From Seth G: “On buying unmeasurable media”

Posted by John Park on Oct 28th, 2010
2010
Oct 28

This is an especially well written piece from Seth.  Food for thought as you plan for 2011.

On buying unmeasurable media


Should you invest in TV, radio, billboards and other media where you can’t measure whether your ad works? Is an ad in New York magazine worth 1,000 times as much as a text link on Google? If you’re doing the comparison directly, that’s how much extra you’re paying if you’re only measuring direct web visits…

One school of thought is to measure everything. If you can’t measure it, don’t do it. This is the direct marketer method and there’s no doubt it can work.

There’s another thought, though: Most businesses (including your competitors) are afraid of big investments in unmeasurable media. Therefore, if you have the resources and the guts, it’s a home run waiting to be hit.

Ralph Lauren is a billion dollar brand. Totally unmeasurable. So are Revlon, LVMH, Donald Trump, Anderson Windows, Lady Gaga and hundreds of other mass market brands.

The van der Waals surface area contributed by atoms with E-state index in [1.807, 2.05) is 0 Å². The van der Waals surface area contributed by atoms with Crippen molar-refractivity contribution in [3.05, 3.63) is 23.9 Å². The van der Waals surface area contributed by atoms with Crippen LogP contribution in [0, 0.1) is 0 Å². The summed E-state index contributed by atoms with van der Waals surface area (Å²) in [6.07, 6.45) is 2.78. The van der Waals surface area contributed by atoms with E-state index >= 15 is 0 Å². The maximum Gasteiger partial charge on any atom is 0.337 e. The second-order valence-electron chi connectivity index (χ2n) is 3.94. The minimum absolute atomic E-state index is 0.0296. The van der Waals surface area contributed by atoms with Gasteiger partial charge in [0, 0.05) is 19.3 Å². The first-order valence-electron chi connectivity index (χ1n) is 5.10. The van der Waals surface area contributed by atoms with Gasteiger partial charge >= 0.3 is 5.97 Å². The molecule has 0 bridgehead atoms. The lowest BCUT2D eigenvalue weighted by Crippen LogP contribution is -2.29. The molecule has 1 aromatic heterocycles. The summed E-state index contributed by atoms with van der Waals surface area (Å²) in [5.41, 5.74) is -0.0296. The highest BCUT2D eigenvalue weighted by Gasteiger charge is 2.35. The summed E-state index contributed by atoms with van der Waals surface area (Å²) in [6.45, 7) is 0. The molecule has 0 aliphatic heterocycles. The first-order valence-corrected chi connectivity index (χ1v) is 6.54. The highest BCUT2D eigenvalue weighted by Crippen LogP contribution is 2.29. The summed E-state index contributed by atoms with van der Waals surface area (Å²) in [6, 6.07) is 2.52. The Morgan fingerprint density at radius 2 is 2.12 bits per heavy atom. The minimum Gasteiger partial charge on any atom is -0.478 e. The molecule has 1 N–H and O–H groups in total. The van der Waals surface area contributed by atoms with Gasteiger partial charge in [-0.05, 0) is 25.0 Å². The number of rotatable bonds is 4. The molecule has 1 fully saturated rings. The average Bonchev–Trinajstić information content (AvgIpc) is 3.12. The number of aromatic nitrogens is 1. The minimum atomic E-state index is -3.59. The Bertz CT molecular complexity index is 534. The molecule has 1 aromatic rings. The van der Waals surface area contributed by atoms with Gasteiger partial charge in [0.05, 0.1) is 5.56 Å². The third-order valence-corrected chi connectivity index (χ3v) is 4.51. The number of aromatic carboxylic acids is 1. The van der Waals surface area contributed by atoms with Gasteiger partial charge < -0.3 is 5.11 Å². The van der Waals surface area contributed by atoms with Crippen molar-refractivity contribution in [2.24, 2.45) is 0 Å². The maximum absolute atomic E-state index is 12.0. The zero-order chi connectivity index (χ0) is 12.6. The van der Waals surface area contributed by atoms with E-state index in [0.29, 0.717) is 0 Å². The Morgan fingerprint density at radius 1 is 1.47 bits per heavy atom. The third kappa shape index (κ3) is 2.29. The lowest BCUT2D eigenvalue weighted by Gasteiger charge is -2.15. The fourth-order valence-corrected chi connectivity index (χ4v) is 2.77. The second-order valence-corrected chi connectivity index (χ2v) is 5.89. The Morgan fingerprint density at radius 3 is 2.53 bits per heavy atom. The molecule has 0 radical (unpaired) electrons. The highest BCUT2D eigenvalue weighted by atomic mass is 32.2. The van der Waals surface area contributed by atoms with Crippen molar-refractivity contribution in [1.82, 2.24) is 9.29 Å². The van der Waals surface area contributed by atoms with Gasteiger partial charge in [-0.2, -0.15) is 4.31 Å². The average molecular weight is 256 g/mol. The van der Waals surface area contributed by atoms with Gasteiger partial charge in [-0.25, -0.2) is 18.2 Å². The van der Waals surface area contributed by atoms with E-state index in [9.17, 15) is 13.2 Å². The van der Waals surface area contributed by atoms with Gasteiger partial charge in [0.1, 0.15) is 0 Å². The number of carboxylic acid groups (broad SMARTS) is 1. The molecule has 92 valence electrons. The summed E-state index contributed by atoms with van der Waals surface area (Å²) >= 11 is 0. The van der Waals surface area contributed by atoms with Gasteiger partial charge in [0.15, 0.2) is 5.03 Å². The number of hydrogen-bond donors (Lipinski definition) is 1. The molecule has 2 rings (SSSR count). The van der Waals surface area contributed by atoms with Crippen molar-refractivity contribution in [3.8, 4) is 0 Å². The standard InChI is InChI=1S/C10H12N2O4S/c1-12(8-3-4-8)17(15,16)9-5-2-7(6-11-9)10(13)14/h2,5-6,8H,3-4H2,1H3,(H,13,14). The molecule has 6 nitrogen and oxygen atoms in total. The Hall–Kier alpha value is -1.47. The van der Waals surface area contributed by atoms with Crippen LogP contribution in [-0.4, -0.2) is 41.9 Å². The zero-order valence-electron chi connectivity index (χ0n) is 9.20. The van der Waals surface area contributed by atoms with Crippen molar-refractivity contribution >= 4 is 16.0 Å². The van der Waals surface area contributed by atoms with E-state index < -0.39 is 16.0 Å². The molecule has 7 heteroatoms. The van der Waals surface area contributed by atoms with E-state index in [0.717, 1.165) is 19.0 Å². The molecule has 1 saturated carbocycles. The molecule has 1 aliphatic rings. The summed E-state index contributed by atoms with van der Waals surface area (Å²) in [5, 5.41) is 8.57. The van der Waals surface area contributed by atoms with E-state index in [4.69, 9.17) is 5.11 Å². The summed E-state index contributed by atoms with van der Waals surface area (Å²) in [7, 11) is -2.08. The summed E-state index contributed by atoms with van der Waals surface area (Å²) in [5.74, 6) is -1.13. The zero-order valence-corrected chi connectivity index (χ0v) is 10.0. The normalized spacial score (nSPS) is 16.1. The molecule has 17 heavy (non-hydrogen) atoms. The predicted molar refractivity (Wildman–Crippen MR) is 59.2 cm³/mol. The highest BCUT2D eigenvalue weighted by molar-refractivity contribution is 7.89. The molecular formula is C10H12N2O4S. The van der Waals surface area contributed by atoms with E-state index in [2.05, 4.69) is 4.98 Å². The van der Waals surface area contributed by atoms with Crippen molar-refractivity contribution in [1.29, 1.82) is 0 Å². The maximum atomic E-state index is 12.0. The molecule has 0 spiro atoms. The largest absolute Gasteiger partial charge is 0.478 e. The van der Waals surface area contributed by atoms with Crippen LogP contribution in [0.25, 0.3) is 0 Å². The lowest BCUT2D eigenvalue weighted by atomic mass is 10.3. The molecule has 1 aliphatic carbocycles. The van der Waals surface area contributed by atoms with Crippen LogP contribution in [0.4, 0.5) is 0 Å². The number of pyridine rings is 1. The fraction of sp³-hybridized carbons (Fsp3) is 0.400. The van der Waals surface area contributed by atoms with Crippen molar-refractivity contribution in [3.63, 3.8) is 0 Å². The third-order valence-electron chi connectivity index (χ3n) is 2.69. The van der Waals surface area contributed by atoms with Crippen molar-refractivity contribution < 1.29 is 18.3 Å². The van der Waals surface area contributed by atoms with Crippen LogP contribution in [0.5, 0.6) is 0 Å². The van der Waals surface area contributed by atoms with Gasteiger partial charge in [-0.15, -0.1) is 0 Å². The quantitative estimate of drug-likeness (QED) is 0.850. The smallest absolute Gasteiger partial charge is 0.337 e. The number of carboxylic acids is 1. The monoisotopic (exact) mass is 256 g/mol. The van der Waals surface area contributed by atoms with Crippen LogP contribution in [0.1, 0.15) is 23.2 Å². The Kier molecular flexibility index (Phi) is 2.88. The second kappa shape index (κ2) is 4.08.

There are two things you should never do:

1)  Try to measure unmeasurable media and use that to make decisions. You’ll get it wrong. Sure, some sophisticated marketers get good hints from their measurements, but it’s still an art, not a science.

2)  Compromise on your investment. Small investments in unmeasurable media almost always fail. Go big or stay home.

And if you’re selling unmeasurable media? Don’t try to sell to people who are obsessed with measuring. You’ll waste your time and annoy the prospect at the same time.


 

Leave a Comment




XHTML: You can use these tags: <a href="" title=""> <abbr title=""> <acronym title=""> <b> <blockquote cite=""> <cite> <code> <del datetime=""> <em> <i> <q cite=""> <strike> <strong>

Please note: Comment moderation is enabled and may delay your comment. There is no need to resubmit your comment.

 Subscribe to Biz Crusader




Yahoo! Search Marketing




Page copy protected against web site content infringement by Copyscape